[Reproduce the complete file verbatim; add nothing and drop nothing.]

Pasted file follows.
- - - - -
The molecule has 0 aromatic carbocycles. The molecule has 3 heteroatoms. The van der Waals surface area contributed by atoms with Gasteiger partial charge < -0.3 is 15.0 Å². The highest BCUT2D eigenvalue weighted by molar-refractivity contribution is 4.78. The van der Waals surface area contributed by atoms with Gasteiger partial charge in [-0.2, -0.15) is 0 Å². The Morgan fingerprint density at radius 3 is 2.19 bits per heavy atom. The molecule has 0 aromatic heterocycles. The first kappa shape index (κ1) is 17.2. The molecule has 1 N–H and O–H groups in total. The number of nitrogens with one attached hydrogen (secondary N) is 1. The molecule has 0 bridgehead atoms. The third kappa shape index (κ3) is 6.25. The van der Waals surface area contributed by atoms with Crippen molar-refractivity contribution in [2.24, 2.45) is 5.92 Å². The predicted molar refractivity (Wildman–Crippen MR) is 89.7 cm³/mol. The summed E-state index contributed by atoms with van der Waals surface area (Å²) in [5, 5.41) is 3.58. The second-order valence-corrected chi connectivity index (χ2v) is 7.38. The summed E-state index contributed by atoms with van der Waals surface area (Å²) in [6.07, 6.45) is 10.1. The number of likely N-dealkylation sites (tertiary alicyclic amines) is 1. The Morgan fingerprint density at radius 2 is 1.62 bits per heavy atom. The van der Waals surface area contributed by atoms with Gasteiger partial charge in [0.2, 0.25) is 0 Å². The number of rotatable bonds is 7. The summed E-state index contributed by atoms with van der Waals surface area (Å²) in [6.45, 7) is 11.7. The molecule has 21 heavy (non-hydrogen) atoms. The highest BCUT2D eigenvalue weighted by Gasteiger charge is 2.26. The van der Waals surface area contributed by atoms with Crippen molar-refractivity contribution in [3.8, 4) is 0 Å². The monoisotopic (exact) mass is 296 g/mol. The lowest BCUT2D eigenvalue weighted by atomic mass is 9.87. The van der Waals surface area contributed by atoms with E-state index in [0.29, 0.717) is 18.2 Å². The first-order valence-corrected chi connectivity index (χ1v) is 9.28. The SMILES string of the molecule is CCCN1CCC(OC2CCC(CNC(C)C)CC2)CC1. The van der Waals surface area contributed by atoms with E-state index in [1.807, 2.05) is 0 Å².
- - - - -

The molecule has 0 aromatic carbocycles. The molecule has 3 heteroatoms. The van der Waals surface area contributed by atoms with Gasteiger partial charge < -0.3 is 15.0 Å². The highest BCUT2D eigenvalue weighted by molar-refractivity contribution is 4.78. The van der Waals surface area contributed by atoms with Gasteiger partial charge in [-0.2, -0.15) is 0 Å². The Morgan fingerprint density at radius 3 is 2.19 bits per heavy atom. The molecule has 0 aromatic heterocycles. The first kappa shape index (κ1) is 17.2. The molecule has 1 N–H and O–H groups in total. The number of nitrogens with one attached hydrogen (secondary N) is 1. The molecule has 0 bridgehead atoms. The third kappa shape index (κ3) is 6.25. The van der Waals surface area contributed by atoms with Crippen molar-refractivity contribution in [2.24, 2.45) is 5.92 Å². The predicted molar refractivity (Wildman–Crippen MR) is 89.7 cm³/mol. The summed E-state index contributed by atoms with van der Waals surface area (Å²) in [5, 5.41) is 3.58. The second-order valence-corrected chi connectivity index (χ2v) is 7.38. The summed E-state index contributed by atoms with van der Waals surface area (Å²) in [6.07, 6.45) is 10.1. The number of likely N-dealkylation sites (tertiary alicyclic amines) is 1. The Morgan fingerprint density at radius 2 is 1.62 bits per heavy atom. The van der Waals surface area contributed by atoms with Gasteiger partial charge in [0.2, 0.25) is 0 Å². The number of rotatable bonds is 7. The summed E-state index contributed by atoms with van der Waals surface area (Å²) in [6.45, 7) is 11.7. The molecule has 21 heavy (non-hydrogen) atoms. The highest BCUT2D eigenvalue weighted by Gasteiger charge is 2.26. The van der Waals surface area contributed by atoms with Crippen molar-refractivity contribution in [3.8, 4) is 0 Å². The monoisotopic (exact) mass is 296 g/mol. The lowest BCUT2D eigenvalue weighted by atomic mass is 9.87. The van der Waals surface area contributed by atoms with E-state index in [0.29, 0.717) is 18.2 Å². The first-order valence-corrected chi connectivity index (χ1v) is 9.28. The SMILES string of the molecule is CCCN1CCC(OC2CCC(CNC(C)C)CC2)CC1. The van der Waals surface area contributed by atoms with E-state index in [1.807, 2.05) is 0 Å².